Using Avonex Versus Sub-cutaneous Interferon

Using Avonex Versus Sub-cutaneous Interferon

CAMBRIDGE, Mass.-(BUSINESS WIRE) - Data from an observational phase IV study of 499 patients entitled The Swiss MS Skin Project show that multiple sclerosis (MS) patients taking AVONEX (interferon beta-1a IM) reported significantly fewer injection site reactions (ISRs) compared to patients on Betaferon® (interferon beta-1b), Copaxone® (glatiramer Acetate) or Rebif ® (interferon beta-1a). The study also showed AVONEX patients were less likely to have missed a dose due to an injection site reaction in the four weeks prior to first assessment than those patients on other interferon therapies. These data were presented as a poster at the 25th Annual European Committee for Treatment and Research in Multiple Sclerosis (ECTRIMS) meeting in Düsseldorf, Germany.

"This study showed that treatment with AVONEX leads to fewer injection site reactions which is an important factor in improving compliance. As the only once-weekly injection treatment, AVONEX offers people with relapsing MS an easy-to-use and highly effective treatment option," said Dr. Karsten Beer, lead investigator for the study and private neurologist in Wil, Switzerland. "Convenience of an MS therapy is an important consideration for patients, as they do not want a therapy that will interfere with their daily lives."

The Swiss MS Skin Project was designed to determine the frequency of injection site reactions, including skin necrosis and lipoatrophy, in patients taking AVONEX, Betaferon, Copaxone, or Rebif (ABCRs). These data are important as ISRs are thought to reduce treatment compliance among patients. The study enrolled nearly 500 patients on ABCRs for a minimum of two years (mean treatment duration of 5.9 years) and followed patients for a total of one year. Study findings include:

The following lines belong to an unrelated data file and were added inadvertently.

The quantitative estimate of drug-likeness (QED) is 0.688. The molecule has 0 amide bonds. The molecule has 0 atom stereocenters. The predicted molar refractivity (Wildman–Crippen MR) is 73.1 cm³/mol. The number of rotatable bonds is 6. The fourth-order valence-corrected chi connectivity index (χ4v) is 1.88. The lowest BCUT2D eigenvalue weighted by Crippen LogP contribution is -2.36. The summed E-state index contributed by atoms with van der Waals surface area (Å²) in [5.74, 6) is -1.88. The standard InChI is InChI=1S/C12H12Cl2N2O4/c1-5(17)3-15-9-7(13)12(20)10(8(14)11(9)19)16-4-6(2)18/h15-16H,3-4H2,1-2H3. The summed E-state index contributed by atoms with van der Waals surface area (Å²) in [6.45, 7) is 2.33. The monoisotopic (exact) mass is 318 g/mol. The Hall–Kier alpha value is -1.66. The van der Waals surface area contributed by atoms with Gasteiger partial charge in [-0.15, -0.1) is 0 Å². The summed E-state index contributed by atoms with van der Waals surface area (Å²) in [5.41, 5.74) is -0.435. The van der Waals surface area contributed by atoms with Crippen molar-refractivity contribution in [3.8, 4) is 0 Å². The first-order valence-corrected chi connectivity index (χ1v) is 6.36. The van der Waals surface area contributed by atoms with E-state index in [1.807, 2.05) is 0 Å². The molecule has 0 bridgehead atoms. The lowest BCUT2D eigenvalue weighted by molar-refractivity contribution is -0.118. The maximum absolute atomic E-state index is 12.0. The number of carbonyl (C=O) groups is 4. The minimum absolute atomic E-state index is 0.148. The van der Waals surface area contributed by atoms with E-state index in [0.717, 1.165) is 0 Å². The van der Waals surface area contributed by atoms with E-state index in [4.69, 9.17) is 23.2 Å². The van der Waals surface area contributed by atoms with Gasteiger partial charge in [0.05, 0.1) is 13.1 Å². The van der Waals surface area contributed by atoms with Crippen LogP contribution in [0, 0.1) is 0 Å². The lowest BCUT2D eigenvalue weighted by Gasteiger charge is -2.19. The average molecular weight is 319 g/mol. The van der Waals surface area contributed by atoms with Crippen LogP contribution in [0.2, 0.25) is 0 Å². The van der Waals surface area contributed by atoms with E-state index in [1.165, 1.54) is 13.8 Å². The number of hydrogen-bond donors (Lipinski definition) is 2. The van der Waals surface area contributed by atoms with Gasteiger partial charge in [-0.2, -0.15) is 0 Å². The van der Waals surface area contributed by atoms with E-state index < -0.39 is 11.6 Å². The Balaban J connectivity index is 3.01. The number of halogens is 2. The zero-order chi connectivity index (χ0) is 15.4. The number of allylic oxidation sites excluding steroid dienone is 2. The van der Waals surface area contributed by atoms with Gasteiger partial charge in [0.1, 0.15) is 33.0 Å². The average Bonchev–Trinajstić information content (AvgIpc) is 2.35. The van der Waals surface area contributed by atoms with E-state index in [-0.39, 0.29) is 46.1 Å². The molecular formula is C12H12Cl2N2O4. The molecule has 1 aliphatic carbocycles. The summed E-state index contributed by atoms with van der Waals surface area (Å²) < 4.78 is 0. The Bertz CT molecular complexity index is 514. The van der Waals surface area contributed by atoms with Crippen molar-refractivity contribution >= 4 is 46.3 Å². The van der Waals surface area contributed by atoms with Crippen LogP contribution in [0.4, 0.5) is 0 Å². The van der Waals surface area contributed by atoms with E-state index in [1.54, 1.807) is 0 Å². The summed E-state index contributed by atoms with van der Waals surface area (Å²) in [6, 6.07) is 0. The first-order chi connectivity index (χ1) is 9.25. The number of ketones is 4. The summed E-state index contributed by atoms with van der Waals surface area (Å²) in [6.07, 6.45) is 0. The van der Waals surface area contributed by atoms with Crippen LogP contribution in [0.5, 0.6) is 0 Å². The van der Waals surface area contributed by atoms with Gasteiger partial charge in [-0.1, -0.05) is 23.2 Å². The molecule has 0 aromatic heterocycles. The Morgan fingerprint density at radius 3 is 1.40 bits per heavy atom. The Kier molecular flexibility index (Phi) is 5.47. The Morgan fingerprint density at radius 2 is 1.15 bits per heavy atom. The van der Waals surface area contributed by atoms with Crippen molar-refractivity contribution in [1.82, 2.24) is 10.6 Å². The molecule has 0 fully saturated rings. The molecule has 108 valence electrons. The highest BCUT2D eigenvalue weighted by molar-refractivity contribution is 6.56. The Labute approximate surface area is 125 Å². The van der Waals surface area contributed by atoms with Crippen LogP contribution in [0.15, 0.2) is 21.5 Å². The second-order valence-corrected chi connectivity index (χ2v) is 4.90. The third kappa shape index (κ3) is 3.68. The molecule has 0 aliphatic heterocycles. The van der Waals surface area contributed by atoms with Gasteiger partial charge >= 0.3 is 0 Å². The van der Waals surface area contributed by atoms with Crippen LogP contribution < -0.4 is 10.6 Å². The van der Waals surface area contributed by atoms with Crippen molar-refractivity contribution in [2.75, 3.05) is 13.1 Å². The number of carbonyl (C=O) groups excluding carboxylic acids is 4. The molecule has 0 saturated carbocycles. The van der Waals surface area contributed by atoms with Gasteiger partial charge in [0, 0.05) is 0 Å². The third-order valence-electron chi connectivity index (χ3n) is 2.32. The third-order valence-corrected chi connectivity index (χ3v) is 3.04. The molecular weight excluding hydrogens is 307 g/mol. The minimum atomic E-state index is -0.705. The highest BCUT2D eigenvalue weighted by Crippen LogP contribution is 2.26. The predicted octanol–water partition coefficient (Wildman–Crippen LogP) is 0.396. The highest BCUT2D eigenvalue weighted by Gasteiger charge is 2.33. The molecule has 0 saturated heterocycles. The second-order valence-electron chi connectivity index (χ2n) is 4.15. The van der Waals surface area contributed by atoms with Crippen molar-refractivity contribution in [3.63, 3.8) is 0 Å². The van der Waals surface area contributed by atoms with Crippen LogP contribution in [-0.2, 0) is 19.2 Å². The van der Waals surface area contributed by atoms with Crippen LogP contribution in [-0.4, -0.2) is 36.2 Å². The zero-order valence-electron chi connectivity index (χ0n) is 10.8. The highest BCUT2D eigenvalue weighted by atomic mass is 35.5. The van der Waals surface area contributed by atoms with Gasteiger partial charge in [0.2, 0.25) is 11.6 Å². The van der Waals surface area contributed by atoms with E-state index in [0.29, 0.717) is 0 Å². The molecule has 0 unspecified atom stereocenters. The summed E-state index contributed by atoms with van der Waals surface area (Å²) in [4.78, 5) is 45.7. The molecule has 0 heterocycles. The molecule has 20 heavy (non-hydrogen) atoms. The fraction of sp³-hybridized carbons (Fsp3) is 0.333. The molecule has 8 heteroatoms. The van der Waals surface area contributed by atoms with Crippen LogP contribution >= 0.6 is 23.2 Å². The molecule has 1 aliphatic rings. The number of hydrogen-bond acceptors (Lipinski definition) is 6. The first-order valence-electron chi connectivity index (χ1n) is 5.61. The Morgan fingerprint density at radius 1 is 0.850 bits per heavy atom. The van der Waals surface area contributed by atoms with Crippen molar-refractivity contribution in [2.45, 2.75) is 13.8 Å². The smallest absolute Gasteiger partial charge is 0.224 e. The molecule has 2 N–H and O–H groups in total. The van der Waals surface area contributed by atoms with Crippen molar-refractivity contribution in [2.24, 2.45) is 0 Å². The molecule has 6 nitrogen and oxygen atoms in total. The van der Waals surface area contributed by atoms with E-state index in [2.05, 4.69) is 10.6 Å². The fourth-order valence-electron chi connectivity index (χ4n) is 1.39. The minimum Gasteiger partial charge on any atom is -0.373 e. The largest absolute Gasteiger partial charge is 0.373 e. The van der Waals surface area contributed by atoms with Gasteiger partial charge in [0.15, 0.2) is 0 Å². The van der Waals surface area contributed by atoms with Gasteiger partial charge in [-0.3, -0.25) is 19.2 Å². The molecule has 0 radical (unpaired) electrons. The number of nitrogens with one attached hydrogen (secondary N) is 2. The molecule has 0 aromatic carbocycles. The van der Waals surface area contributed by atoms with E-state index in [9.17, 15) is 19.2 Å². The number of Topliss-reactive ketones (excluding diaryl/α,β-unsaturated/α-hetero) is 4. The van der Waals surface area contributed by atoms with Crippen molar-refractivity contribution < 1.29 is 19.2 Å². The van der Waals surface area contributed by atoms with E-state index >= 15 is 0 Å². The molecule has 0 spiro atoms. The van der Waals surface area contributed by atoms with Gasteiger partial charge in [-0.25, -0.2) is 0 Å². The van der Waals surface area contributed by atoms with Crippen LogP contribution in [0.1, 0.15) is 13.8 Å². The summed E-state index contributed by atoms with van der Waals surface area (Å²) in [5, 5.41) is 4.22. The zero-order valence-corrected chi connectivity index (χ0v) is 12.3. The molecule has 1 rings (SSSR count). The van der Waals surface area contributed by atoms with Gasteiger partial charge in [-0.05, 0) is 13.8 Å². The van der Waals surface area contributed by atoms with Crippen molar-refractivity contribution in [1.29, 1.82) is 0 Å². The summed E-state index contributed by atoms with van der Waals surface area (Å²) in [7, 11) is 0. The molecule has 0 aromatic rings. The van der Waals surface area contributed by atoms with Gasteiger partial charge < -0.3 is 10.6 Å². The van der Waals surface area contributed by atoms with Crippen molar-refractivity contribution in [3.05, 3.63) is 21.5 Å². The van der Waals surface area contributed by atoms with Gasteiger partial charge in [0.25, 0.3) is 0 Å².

* At the first assessment, significantly fewer AVONEX patients experienced ISRs (13.4% vs 57.7% for Betaferon [p < .0001], 30.4% for Copaxone [p = 0.056], 67.9% for Rebif [p < 0.001]), necrosis (0.0% vs 5.7% for Betaferon [p = 0.0279], 0.0% for Copaxone [p = NS], 6.0% for Rebif [p = 0.0201]) and lipoatrophy (1.2 % vs 8.9% for Betaferon [p = 0.0210], 13.0% for Copaxone [p = 0.0322], 10.3% for Rebif [p = 0.0093]);
* No AVONEX patients missed a dose in the four weeks prior to first assessment due to ISRs (vs 5.7% for Betaferon [p = 0.44], 4.3% for Copaxone [p = NS], and 7.1% for Rebif [p = 0.011]). These percentages were statistically significant versus Betaferon and Rebif; and
* Significantly more patients remained on AVONEX over the one year trial (86.6% vs 79.7% for Betaferon, 60.9% for Copaxone, and 83.2% for Rebif [overall p = 0.0364]) than any other treatment.

The poster describing the study entitled ˜An Evaluation of Adverse Skin Reactions in Patients with Multiple Sclerosis on Disease-Modifying Therapies' (P 787) is available for viewing on September 11, 2009 at 3:30 p.m. local time.

About AVONEX® (interferon beta-1a)

Approximately 135,000 patients are on AVONEX therapy for relapsing forms of multiple sclerosis (MS). It was launched in the U.S. in 1996 and in Europe in 1997 for the treatment of relapsing forms of MS to slow the progression of disability and reduce relapses. AVONEX has been proven effective in clinical trials for up to three years. AVONEX is marketed internationally in more than 90 countries. AVONEX was the first treatment approved for patients who have their first clinical MS attack and have MRI features consistent with MS; this use was approved in Europe in 2002 and in the U.S. in 2003.